Lee Yuk Lin v Yeung Chun Hung

CourtDistrict Court (Hong Kong)
Judgment Date12 April 2022
Neutral Citation[2022] HKDC 307
Judgement NumberDCMP3981/2021

DCMP 3981/2021

[2022] HKDC 307





IN THE MATTER of the amount of USD127,887.00 and any and all benefit accrued thereon since 28 July 2019 in a Policy No B725001342 dated 28 July 2019 issued by AIA International Limited
IN THE MATTER of Order 15 Rule 16 of the Rules of the District Court, Cap 336H


LEE YUK LIN (李玉蓮) Plaintiff
YEUNG CHUN HUNG (楊振鴻) Defendant


Before: His Honour Judge KC Chan in Chambers (Open to public)(Remote Hearing)
Date of Hearing: 7 April 2022
Date of Decision: 7 April 2022
Date of Reasons for Decision: 12 April 2022




1. Before me for substantive hearing conducted remotely via video link were:

(a) the plaintiff’s summons dated 21 October 2021 to continue a Mareva injunction granted by this court on 20 October 2021 upon the plaintiff’s ex-parte application (“the ex-parte Injunction”); and

(b) the defendant’s summons dated 28 December 2021 to discharge the ex-parte Injunction.

2. By the ex-parte Injunction, the defendant was enjoined up to the return day from removing from Hong Kong, disposing of, dealing with or diminishing the value of any of his assets in Hong Kong up to the value of US$127,887 and in particular the Policy No B725001342 dated 28 July 2019 issued by AIA International Limited (“the AIA Policy” and “AIA”).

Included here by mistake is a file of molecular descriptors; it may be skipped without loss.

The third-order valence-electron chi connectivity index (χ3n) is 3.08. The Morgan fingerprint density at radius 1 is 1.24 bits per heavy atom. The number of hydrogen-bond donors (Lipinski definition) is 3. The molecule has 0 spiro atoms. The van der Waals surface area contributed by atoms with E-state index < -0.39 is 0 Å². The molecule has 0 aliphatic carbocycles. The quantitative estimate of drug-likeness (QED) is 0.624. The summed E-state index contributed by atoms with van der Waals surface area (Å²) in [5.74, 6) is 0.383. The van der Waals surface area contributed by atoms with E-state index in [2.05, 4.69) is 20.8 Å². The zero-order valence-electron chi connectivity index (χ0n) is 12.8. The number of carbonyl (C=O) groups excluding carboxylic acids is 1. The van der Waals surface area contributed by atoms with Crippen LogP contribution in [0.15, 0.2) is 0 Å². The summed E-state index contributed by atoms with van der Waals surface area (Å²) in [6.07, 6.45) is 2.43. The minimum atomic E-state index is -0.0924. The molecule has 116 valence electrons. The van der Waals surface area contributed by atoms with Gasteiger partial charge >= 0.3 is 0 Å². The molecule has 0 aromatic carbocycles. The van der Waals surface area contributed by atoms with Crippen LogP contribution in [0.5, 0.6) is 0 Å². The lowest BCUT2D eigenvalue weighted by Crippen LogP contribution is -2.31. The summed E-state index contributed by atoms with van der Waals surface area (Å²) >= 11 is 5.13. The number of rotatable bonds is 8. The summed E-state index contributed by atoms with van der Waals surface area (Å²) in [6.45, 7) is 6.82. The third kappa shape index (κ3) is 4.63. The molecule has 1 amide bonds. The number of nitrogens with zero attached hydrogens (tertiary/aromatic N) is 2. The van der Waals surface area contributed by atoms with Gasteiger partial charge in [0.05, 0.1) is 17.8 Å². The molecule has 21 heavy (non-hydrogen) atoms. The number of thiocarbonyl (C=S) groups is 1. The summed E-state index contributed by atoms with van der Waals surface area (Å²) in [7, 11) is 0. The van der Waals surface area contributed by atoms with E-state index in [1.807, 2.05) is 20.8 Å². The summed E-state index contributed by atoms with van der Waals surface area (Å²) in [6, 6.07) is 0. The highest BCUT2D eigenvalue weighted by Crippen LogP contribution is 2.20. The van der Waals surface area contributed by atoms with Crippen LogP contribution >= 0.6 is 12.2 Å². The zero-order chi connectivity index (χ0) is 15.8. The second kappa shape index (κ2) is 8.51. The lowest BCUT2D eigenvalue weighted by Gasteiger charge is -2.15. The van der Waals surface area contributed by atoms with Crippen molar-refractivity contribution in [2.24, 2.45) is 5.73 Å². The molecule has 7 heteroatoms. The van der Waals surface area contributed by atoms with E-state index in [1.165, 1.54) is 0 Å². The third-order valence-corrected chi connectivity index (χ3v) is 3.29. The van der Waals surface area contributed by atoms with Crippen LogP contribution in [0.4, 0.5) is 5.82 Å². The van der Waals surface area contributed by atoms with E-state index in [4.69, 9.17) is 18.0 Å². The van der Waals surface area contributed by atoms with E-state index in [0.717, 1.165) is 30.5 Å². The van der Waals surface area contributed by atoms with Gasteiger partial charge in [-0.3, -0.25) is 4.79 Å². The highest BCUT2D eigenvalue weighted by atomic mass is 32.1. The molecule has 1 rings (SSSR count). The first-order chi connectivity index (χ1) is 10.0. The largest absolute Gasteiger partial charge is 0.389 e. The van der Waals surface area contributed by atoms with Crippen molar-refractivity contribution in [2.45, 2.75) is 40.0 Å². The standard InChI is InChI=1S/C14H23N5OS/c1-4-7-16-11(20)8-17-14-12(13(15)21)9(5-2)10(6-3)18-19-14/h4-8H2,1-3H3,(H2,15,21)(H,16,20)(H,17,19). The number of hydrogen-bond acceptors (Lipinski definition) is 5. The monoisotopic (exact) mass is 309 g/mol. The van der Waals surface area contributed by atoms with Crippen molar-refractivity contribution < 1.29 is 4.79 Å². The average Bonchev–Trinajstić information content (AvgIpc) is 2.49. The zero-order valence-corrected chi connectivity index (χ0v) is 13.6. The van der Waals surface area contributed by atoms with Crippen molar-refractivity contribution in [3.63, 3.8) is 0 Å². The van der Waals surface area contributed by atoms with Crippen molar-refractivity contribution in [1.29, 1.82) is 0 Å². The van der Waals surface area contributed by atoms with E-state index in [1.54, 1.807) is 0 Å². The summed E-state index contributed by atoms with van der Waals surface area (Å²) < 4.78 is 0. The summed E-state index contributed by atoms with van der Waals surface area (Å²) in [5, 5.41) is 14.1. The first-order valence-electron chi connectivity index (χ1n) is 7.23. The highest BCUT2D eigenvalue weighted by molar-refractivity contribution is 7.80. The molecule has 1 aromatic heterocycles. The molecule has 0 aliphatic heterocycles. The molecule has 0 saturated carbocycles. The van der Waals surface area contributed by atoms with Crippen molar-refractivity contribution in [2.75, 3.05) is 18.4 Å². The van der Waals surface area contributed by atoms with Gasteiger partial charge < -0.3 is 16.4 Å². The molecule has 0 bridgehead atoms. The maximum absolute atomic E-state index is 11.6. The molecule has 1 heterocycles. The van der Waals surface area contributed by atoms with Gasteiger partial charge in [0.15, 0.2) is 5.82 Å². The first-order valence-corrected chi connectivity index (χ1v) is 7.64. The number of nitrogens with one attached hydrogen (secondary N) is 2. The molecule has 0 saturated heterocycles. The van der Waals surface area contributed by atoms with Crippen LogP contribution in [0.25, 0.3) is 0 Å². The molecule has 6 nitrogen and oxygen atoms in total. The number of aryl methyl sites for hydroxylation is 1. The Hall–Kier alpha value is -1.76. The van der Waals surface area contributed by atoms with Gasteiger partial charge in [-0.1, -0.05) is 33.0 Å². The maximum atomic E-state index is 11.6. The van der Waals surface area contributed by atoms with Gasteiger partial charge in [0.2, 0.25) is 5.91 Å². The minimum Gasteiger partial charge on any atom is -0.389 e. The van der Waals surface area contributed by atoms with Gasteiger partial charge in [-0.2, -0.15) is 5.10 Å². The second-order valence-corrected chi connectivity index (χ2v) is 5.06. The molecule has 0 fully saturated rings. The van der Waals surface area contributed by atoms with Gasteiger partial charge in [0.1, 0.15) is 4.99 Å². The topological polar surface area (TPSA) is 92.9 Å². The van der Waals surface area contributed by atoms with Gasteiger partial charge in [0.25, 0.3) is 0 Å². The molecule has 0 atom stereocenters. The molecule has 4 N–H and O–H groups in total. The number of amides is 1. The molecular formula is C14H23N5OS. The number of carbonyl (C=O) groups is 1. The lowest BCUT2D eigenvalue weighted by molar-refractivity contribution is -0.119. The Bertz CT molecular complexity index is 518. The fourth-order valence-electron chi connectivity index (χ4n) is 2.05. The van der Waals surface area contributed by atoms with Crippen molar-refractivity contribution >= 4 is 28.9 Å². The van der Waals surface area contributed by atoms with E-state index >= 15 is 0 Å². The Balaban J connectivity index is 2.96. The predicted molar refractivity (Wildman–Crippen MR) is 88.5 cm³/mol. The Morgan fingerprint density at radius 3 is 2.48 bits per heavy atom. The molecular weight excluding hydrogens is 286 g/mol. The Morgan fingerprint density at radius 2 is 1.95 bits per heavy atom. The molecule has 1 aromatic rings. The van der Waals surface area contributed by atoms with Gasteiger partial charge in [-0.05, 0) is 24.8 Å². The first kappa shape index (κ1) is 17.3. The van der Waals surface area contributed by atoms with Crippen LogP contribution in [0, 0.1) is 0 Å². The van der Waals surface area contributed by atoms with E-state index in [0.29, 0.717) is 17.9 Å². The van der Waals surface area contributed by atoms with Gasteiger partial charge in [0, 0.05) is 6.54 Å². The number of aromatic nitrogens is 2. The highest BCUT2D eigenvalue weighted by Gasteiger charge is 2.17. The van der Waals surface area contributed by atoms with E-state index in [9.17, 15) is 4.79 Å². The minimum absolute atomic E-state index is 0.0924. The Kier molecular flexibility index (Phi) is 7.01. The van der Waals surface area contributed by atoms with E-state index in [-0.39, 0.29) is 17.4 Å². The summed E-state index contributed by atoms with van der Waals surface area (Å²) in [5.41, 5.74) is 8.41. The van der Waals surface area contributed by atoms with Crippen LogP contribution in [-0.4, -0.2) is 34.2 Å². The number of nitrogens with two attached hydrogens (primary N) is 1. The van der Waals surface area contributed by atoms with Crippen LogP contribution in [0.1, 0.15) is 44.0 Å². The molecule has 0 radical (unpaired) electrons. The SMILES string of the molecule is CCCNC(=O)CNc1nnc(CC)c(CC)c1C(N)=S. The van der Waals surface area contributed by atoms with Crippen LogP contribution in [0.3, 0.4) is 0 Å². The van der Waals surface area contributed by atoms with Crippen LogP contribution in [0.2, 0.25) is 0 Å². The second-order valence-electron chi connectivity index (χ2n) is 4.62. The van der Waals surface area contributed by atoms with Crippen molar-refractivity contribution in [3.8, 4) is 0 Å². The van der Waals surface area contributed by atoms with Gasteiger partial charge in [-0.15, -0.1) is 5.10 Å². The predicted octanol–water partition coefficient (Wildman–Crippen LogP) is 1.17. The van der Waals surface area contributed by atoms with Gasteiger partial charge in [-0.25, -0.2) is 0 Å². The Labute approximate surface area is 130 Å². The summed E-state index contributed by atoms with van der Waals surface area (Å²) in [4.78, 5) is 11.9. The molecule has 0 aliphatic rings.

3. At the hearing, the plaintiff accepted an undertaking by the defendant in lieu of injunction (a) not to dispose of or diminish the value of the AIA Policy save the payments referred to in (b), (b) to continue to cause monthly interest from the AIA Policy to be paid to the plaintiff, and (c) to provide to the plaintiff statements issued by AIA regarding the AIA Policy. Upon the acceptance of that undertaking, I made no order on the plaintiff’s said summons. Having heard the parties on costs, I also ordered that the costs of the plaintiff’s ex-parte application and the plaintiff’s said summons be in the cause with Legal Aid taxation of the plaintiff’s own costs.

4. What was left in dispute was whether the ex-parte Injunction should be discharged.

5. At the conclusion of the hearing, I dismissed the defendant’s summons with costs which I then summarily assessed. I said I would provide written reasons. These are my reasons.

The parties’ dispute

6. The plaintiff is the mother of the defendant. She is now 66 years old. The defendant, who was born in 1989 and is now 33 years old, is her second son.

7. The plaintiff was divorced in 1994. She received no maintenance from her ex-husband. They had three sons, all of whom used to live with the plaintiff. The plaintiff had been a civil servant and had retired in about 2010. After the retirement, she received a pension of around $3,410 a month and worked for a while as a casual worker earning limited income.

8. According to the defendant, the plaintiff “has been a regular and heavy gambler for years [and] was declared bankrupt on 13 November 2003”[1] and his older brother Yeung Chun Chin (“The Older Brother ”) is also a heavy gambler.

9. The third son Yeung Chun To (“the Deceased”) left for Australia on working holiday in around 2015. On 4 December 2017 and most unfortunately, the Deceased met with a fatal work accident.